Canada-Israel Defence Pact Put To The Test By Escalating Violence

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Canada's Prime Minister Stephen Harper, left, tshakes hands with Israeli Prime Minister Benjamin Netanyahu during a bilateral meeting in New York on Friday, Sept. 28, 2012. (AP Photo/The Canadian Press, Sean Kilpatrick)
Canada's Prime Minister Stephen Harper, left, tshakes hands with Israeli Prime Minister Benjamin Netanyahu during a bilateral meeting in New York on Friday, Sept. 28, 2012. (AP Photo/The Canadian Press, Sean Kilpatrick)

OTTAWA - The rain of rockets, and talk of an Israeli military incursion into Gaza, presents the Harper government with the first significant test of its newly negotiated defence partnership with Israel.

But Defence Minister Peter MacKay cautioned Thursday that Canada wants to see cooler heads prevail in the escalating conflict.

Over the last two years, officials in Israeli Prime Minister Benjamin Netanyahu's government have been given private assurances that Ottawa was behind them. MacKay went so far as to say in 2011 that "a threat to Israel is a threat to Canada."

The two countries have signed a memorandum of understanding covering defence and industrial initiatives, as well as information-sharing.

The agreement is non-binding, unlike the NATO charter which requires member states to come to each other's defence. Netanyahu has long said Israel will manage its own defence, and MacKay played down the potential impact of the agreement in the current crisis.

"We're very far away from any such decision-making," he said in an interview, prior to the start of the Halifax International Security Summit.

"What we want to continue to do is appeal for calm, appeal for diplomacy, discussions."

MacKay described the bilateral defence relationship as strong and came down firmly on the side of Israel, noting the country "feels surrounded" and the rocket fire killed three people in the community of Kiryat Malachi, south of Tel Aviv. Another 52 have been injured in the bombardment.

At least 15 Palestinians have been killed and another 60 wounded in retaliatory strikes. Israel claims seven of the dead were "known to have been involved in terrorist terrorist or hostile military activity."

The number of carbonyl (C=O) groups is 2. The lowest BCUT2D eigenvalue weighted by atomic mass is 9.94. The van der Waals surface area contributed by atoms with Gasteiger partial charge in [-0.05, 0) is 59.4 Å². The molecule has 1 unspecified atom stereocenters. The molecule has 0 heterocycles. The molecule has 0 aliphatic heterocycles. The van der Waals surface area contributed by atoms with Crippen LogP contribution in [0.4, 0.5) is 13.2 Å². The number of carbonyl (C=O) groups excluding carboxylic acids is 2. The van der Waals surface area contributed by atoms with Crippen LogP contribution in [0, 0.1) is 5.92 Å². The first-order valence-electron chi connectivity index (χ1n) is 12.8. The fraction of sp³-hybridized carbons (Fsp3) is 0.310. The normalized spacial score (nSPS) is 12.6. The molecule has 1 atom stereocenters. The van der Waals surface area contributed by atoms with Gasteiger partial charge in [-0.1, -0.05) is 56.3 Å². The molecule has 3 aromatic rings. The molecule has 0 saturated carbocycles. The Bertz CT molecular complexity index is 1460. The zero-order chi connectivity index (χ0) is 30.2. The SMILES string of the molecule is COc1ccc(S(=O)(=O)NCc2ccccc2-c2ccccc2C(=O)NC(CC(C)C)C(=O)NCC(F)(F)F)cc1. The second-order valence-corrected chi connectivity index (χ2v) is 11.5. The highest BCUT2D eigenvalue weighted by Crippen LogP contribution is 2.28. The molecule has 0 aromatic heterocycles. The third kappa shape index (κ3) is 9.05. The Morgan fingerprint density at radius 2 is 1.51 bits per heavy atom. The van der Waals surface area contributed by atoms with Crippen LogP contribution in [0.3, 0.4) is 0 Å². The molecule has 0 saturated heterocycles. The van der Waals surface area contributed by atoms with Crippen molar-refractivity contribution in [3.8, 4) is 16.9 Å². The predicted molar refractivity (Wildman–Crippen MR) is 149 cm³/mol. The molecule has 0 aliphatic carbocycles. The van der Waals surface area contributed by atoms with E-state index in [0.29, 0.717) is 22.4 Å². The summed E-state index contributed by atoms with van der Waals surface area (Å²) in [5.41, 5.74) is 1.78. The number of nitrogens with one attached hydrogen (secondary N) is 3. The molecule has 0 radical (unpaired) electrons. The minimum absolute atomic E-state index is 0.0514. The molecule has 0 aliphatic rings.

Foreign Affairs Minister John Baird spoke by telephone Thursday with his Israeli counterpart, Avigdor Lieberman.

Baird affirmed Israel's right to defend itself from a "terrorist act," spokesman Rick Roth said in an email.

"The minister was saddened to hear that more than one million Israelis have been forced into shelters today. Baird concluded by telling Minister Lieberman that Israel is in our thoughts and prayers."

Baird's office declined to say whether he urged Israel to avoid inflicting civilian casualties.

"I think that everyone recognizes that the loss of any innocent life is extremely unfortunate in these situations. We will continue to monitor the situation very closely and will make appropriate representations when needed," said Roth.

The Israeli embassy in Ottawa, in talking points issued Thursday, said its forces were targeting Hamas "and other terrorist organizations and goes to great lengths" to minimize harm to civilians.

"Israel regrets any injury to civilians and places responsibility squarely on Hamas, which uses the residents of Gaza as human shields," it said.

NDP Leader Tom Mulcair urged both sides to "exercise restraint and respect international humanitarian law obligations to protect civilians at all times. Escalation would be dangerous and detrimental to prospects for long-term peace and stability in the region."

MacKay said the potential spillover of violence, or even the threat of it, has set the world on edge.

"The volatility affects everyone," he said. "The ripple effects can have grave consequences and we have to continue to appeal for calm."

Israeli politicians and officials who had been slated to attend the Halifax security forum, including former foreign minister and opposition leader Tzipi Livni, have pulled out because the escalating violence at home.

MacKay said it's unfortunate because the conference has in the past allowed some leaders, such as Israeli Defence Minister Ehud Barak, the opportunity to explore common ground with Palestinians "away from the pressure-cooker" of the Middle East and away from the public spotlight.

He wondered how much of the instability was being generated by the fact Israel is embroiled in an election campaign.

"The fact that Israel is in an election while these attacks are occurring — it could be attributed to a sense of vulnerability," he said.

Also on The Huffington Post

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